The New England Archivist’s Communications Committee (endearingly referred to as CommComm!) is releasing the announcement of my appointment as NEA’s Inclusion and Diversity Coordinator today. Since I listed my blog as one way to find me on the ‘net, I anticipate some of you are first-time readers.
This is an eclectic, personal space I’ve been running since 2007 with some slight variation. If you are interested, there are pages where you can found out more about who I am in the world, what I do professionally, and things I like to research and write about.
A few words about these big words, Inclusion and Diversity, and what I hope to do with them during the next three years. Since I stuck my hand in the air to volunteer for this work, I’ve been thinking about what my guiding principles will be. Here are my initial thoughts in bullet-point form:
- Being inclusive is an ongoing process. No matter who participates in NEA we can and should always be looking outward asking, “Who needs to be welcomed to this table; whose voices need to be heard?” Throughout my three-year term, I will looking beyond my tenure and asking how I can lay fertile ground for the IDCs who come after me.
- I will be doing a lot of active listening. My embodied experience is in some ways privileged, some ways marginalized. Like most of you, I shift position from margin to center to margin again, depending on a constellation of factors. I want to know what constellation of factors shape your experience of NEA. And particularly if you feel alienated by NEA, I want to hear what would make NEA a more relevant, inclusive space.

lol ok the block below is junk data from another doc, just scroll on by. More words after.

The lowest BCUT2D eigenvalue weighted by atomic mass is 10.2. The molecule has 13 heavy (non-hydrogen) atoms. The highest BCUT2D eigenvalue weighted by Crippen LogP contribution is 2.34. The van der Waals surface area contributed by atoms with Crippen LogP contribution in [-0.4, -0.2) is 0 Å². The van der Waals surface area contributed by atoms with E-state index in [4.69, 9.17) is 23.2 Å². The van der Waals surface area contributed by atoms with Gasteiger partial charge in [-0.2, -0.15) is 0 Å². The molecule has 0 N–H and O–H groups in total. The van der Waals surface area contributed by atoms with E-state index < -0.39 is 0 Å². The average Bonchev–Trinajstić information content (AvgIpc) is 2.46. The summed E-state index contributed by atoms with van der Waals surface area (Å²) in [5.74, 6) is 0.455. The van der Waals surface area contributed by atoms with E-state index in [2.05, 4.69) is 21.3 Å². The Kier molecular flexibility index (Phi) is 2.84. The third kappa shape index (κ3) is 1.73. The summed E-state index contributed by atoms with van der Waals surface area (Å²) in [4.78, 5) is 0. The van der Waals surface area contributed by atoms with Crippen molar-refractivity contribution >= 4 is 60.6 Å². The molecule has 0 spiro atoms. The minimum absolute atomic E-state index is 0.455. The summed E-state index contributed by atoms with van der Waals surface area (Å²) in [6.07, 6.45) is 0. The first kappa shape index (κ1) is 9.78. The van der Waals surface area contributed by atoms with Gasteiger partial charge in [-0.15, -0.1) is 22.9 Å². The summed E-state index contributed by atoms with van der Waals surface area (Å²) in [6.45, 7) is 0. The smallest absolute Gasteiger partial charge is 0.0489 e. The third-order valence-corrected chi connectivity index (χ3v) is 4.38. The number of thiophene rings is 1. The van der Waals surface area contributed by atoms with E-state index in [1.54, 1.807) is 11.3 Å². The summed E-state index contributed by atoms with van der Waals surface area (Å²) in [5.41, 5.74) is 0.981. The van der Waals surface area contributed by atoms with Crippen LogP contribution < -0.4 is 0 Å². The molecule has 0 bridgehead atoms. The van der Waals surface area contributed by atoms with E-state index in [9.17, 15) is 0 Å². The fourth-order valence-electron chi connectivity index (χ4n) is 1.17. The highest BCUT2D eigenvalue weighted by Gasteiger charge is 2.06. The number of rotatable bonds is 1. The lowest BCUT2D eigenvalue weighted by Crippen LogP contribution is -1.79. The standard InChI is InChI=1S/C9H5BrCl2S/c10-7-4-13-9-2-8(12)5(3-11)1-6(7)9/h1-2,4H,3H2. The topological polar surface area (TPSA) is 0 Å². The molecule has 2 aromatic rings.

- We cannot understand or increase inclusion and diversity without understanding and working against structural inequality and the way it privileges some voices while erasing or marginalizing, discounting others. I will therefore insist on centering social justice and equity in my efforts.
- Actions speak louder than words. I have heard a lot of back channel frustration with the perception that NEA doesn’t know what it means by “diversity.” My suspicion is that this perception has less to do with how the organization defines the word or concept and more to do with how the organization acts on — or doesn’t — its stated commitment. My goal is to get us acting.
That’s it. I see the labor of diversity and inclusion as an ongoing process that involves a lot of active listening to the alienated, that asserts the centrality of combating structural inequality, and prioritizes constructive action over policy statements.
I hope this sounds like a good starting place to y’all — and I trust if it doesn’t, you’ll be willing to tell me so! If you’d like to sit down and discuss things over (virtual or actual) coffee, you know where to find me.